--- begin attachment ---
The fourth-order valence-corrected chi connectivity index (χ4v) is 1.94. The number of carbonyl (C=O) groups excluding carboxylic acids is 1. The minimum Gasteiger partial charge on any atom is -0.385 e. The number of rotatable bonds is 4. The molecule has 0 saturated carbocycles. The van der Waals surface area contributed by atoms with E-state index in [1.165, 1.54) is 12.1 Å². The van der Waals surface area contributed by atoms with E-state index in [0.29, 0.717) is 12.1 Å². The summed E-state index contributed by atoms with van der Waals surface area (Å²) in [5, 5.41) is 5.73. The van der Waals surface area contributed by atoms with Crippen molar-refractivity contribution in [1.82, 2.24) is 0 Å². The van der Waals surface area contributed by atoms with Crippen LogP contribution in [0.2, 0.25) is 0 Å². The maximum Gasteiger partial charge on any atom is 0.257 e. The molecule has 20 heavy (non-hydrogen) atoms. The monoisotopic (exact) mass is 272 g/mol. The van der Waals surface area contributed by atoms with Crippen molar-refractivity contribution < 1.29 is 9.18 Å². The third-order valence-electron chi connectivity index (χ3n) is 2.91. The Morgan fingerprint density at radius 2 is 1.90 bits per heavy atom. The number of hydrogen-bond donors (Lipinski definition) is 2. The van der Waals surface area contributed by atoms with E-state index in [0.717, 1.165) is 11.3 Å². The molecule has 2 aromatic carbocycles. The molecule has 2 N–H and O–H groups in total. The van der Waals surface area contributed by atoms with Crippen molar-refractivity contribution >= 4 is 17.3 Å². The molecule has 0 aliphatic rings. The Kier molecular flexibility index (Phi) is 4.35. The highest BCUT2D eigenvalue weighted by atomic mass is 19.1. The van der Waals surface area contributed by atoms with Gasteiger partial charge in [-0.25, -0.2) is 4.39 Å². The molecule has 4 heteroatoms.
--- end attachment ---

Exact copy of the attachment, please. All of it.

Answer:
The fourth-order valence-corrected chi connectivity index (χ4v) is 1.94. The number of carbonyl (C=O) groups excluding carboxylic acids is 1. The minimum Gasteiger partial charge on any atom is -0.385 e. The number of rotatable bonds is 4. The molecule has 0 saturated carbocycles. The van der Waals surface area contributed by atoms with E-state index in [1.165, 1.54) is 12.1 Å². The van der Waals surface area contributed by atoms with E-state index in [0.29, 0.717) is 12.1 Å². The summed E-state index contributed by atoms with van der Waals surface area (Å²) in [5, 5.41) is 5.73. The van der Waals surface area contributed by atoms with Crippen molar-refractivity contribution in [1.82, 2.24) is 0 Å². The van der Waals surface area contributed by atoms with Crippen LogP contribution in [0.2, 0.25) is 0 Å². The maximum Gasteiger partial charge on any atom is 0.257 e. The molecule has 20 heavy (non-hydrogen) atoms. The monoisotopic (exact) mass is 272 g/mol. The van der Waals surface area contributed by atoms with Crippen molar-refractivity contribution < 1.29 is 9.18 Å². The third-order valence-electron chi connectivity index (χ3n) is 2.91. The Morgan fingerprint density at radius 2 is 1.90 bits per heavy atom. The number of hydrogen-bond donors (Lipinski definition) is 2. The van der Waals surface area contributed by atoms with E-state index in [0.717, 1.165) is 11.3 Å². The molecule has 2 aromatic carbocycles. The molecule has 2 N–H and O–H groups in total. The van der Waals surface area contributed by atoms with Crippen molar-refractivity contribution >= 4 is 17.3 Å². The molecule has 0 aliphatic rings. The Kier molecular flexibility index (Phi) is 4.35. The highest BCUT2D eigenvalue weighted by atomic mass is 19.1. The van der Waals surface area contributed by atoms with Gasteiger partial charge in [-0.25, -0.2) is 4.39 Å². The molecule has 4 heteroatoms.